Today was one of those days that started off horrendous. I set my alarm 10 minutes later because I thought the extra sleep would be good. Boy was I wrong! I ran 10 minutes late all morning. Then I got yelled at. I carried all my supplies out to the car and my bagel fell in the driveway. On the way to school, the cars in front of me decided to stop for no reason. I had to slam on the brakes so hard I think I bruised my collar bone. Stopping that fast caused the bucket of water and flowers I was taking to school to fly from beside the passenger seat to the front on the passenger foot area and spill about a half gallon of water on my floor mats. Super. It was a wet bag, eat a bagel off the ground kind of morning.
Once I got school, things really improved. I brought my Venus Flytrap, Elvira, to school and the students were super interested in her. I fed her some bloodworms and the kids were really pretty interested. Showing Elvira off is fun because I do not know anyone else who has a Venus Flytrap living in their kitchen. My teacher said she was very surprised by the plant because in her head Venus Flytraps were like the one from Little Shop of Horrors (a movie I have never seen but have recently looked up at her suggestions). It’s pretty fun to have strange plants that no one else would think of owning. The kids asked questions about Elvira and I love when kids ask questions about things I know about and can share with them. Answering questions is my favorite part of teaching. When students are so interested in something that they want to know more than what they heard, it makes it worth the struggle of getting them to listen to other things. That is what education is all about, learning how to learn so that you can do it your whole life and learning to be intelligent, participative, functional, and productive members of the community they live in. The best way to learn is to do something yourself, the second best way is to ask questions about it.
Speaking of asking questions to learn something, it was one of those days were my teacher and I worked really well together also. The kids are much more used to one of us picking up where the other left off now that I have been there for a while. The are also used to me stopping what I am doing to ask my teacher how she would do something or what I should do differently so that the students understand what is going on. I actually love it when I am teaching and she adds comments to what I am saying because it doesn’t make me feel dumb like I would if she told me I should have added this or clarified that. Instead, she just adds it in and I can make mental note of what she said and at what point she said it. I was leading the students through an activity where they made parts of a flower. I wasn’t sure exactly how she wanted it done so I just started winging it. I am not the best at winging it. I like structure and set lists of what comes first, second, third… It is good for me to be thrown in like that though because I will have to do activities spur of the moment like that sometimes.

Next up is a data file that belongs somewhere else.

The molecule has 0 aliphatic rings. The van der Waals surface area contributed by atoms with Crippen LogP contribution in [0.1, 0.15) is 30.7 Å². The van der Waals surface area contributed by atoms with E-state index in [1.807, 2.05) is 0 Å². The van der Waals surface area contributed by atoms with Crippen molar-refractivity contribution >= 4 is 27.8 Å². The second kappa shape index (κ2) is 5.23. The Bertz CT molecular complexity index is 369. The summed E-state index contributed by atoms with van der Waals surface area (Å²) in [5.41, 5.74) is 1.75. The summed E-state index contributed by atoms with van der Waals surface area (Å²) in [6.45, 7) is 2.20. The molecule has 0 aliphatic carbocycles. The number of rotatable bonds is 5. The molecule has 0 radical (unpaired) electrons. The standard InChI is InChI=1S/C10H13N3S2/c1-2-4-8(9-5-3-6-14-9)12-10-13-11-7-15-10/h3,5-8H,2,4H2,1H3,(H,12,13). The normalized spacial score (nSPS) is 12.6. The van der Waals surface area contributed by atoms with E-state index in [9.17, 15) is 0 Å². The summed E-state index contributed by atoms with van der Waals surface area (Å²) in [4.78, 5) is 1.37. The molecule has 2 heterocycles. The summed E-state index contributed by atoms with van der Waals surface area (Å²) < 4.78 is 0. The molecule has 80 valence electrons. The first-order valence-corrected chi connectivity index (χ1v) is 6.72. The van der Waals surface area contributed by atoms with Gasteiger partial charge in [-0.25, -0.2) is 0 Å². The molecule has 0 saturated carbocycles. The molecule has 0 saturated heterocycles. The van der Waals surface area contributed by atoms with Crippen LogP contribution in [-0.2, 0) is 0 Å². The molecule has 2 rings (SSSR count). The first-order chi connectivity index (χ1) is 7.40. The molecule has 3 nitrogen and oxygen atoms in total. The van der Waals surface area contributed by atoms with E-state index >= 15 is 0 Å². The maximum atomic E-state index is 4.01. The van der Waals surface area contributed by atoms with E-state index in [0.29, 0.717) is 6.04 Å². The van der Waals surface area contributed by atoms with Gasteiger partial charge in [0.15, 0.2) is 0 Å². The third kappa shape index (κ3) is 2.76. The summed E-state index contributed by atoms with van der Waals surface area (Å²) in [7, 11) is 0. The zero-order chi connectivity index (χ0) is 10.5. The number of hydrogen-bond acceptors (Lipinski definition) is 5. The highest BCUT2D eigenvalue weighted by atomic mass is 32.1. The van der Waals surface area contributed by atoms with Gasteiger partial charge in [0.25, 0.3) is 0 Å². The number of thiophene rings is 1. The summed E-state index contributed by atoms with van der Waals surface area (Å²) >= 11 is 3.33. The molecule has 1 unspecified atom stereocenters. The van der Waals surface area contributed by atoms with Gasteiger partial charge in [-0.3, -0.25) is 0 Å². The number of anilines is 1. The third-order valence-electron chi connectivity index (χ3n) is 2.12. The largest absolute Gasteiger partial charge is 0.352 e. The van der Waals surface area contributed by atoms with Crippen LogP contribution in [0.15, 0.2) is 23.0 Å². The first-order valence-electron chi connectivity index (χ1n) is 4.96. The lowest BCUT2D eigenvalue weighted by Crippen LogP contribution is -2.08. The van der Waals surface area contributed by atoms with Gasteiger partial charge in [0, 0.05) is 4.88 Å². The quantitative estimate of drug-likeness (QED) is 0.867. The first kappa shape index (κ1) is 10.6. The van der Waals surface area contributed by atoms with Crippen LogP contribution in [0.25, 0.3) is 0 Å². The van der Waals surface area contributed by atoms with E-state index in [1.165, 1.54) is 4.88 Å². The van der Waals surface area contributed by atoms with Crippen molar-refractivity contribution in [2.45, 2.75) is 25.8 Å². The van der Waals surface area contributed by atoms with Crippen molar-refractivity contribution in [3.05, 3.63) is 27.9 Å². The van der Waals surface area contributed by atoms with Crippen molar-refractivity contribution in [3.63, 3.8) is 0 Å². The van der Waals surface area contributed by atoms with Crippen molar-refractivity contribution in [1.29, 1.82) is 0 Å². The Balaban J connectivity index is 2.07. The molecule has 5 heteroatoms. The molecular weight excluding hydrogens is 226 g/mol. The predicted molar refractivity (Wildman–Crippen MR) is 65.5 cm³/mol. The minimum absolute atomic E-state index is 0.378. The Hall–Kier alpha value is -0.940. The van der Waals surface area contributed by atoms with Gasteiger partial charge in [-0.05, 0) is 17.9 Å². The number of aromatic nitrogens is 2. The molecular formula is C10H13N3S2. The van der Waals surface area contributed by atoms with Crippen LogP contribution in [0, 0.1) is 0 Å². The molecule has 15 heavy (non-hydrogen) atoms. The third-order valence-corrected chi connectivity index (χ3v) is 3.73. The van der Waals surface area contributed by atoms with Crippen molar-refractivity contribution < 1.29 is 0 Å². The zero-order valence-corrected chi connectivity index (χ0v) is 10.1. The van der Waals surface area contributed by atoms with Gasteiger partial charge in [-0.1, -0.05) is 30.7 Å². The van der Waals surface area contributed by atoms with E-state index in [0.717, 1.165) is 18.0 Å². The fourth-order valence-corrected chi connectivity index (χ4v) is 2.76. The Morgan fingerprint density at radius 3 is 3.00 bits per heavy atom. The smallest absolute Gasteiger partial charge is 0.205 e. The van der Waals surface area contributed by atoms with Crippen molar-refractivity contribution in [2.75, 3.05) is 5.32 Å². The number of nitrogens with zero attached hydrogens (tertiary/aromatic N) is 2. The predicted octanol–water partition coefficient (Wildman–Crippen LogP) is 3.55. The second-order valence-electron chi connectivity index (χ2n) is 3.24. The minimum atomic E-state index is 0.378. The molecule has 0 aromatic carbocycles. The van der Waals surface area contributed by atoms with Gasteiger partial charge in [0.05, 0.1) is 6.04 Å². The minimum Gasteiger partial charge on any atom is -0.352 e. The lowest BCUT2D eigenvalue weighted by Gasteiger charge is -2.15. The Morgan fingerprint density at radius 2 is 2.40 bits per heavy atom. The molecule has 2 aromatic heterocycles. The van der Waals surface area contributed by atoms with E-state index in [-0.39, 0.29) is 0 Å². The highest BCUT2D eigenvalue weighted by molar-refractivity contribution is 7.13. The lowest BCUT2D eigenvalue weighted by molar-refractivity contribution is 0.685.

My teacher clearly has whatever that thing is that makes a great teacher better than just plain good. She has this way of correcting you without making you feel stupid or totally wrong. I think that it is really important for students to have a teacher who can do that because then they won’t be afraid to think for themselves. They can think about things and be wrong and learn from that instead of just being shut down. I have said over and over how lucky I have been to be in her room and I’ll say it again for for good measure, I am so very lucky to be in her room. And I got all this on a Monday? She must be pretty good if I can learn that much on a Monday!